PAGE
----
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FOMC: Outlook is evolving – Nomura

Discussion in 'Fundamental Analysis' started by FXStreet_Team, Jan 29, 2016.

  1. FXStreet_Team

    FXStreet_Team Well-Known Member Trader

    Oct 7, 2015
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    FXStreet (Delhi) – Lewis Alexander, Research Analyst at Nomura, suggests that the recent FOMC statement highlighted a challenge for the FOMC and market participants.

    Key Quotes

    “The Fed, in effect, acknowledged that recent economic data have been weak and that recent financial and foreign developments may pose a risk to the US economy. Essentially, the FOMC was sending a signal that its assessment of the outlook may be moving closer to that of the market.

    But financial markets took the FOMC’s statements not as a sign that the gap between the market and the Fed was closing, but rather as a reason to reduce their expectations for future rate hikes even more. That may have been an overreaction. We would still argue that the right forecast is for two increases in short-term interest rates this year, while the market is pricing only about one.

    Financial conditions have tightened notably. Moreover, our outlook on the rest of the world is at the low end of the Consensus. Thus, we suspect that the FOMC’s outlook is bound to become more pessimistic. This will likely be reflected in the Summary of Economic Projections (SEP) that will be released at the next (March) FOMC meeting and it supports our expectation that the FOMC will not raise rates at that meeting.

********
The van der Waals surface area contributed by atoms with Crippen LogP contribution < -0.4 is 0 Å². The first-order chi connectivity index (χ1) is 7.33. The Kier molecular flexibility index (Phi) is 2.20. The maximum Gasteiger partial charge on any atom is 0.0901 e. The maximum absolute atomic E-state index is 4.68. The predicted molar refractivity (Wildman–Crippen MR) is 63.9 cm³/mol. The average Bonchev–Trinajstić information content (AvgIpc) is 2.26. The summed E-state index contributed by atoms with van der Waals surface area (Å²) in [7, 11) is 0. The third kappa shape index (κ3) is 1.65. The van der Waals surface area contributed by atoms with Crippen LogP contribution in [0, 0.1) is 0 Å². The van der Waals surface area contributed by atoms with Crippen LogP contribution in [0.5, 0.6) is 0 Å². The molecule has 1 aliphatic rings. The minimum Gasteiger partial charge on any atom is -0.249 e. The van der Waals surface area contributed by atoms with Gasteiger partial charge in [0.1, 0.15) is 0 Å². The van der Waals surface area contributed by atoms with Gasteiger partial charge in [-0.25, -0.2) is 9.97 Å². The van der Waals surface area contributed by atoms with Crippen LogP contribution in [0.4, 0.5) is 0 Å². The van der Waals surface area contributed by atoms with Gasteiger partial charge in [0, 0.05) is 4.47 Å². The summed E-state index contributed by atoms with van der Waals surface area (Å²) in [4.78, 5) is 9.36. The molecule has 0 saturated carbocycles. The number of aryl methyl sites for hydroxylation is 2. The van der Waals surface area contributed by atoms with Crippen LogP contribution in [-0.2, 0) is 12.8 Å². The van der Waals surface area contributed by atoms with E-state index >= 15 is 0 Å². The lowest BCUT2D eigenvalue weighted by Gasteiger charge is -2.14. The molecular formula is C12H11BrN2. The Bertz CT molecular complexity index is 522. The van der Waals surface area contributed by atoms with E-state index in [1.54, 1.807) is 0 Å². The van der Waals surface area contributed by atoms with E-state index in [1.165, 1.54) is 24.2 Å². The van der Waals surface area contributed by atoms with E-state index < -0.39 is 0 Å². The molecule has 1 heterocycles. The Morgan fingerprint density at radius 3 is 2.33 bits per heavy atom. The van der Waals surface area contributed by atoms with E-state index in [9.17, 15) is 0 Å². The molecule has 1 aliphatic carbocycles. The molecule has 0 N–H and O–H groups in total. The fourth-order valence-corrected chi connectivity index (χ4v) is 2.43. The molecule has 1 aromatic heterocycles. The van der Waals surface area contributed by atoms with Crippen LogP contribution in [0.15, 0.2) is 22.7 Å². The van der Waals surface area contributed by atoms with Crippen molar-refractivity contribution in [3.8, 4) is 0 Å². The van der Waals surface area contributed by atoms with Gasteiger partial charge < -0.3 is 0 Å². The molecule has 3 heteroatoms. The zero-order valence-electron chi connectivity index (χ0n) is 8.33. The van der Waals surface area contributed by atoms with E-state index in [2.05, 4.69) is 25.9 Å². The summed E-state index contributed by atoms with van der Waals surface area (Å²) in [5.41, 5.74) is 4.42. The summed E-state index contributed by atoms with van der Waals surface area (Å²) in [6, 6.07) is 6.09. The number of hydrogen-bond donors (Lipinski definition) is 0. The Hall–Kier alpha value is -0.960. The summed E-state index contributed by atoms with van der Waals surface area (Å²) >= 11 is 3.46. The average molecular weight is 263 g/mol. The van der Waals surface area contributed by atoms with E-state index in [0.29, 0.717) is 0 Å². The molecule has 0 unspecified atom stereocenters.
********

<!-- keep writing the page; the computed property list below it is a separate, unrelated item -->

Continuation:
However, we expect somewhat faster growth in the second half of the. We do not think the risk of a recession is particularly large. We also expect core inflation to rise somewhat over the course of the year. That is why we still argue that the right base case forecast is for two hikes this year, with the next one in June.

    It is also worth noting that the FOMC made two subtle changes to its statement of long-term strategy. The new statement says the FOMC will be “concerned” if inflation deviates “persistently” from its target. This may be intended to be a signal of the FOMC’s determination to get inflation back up to its 2% target.

    The new statement also mentions for the first time that the FOMC’s 2% target is symmetric. The implication is that it is not intended to be a ceiling but rather the middle of a range. Both of these changes may have been intended, among other reasons, to bolster inflation expectations at a time when expectations have moved lower.”
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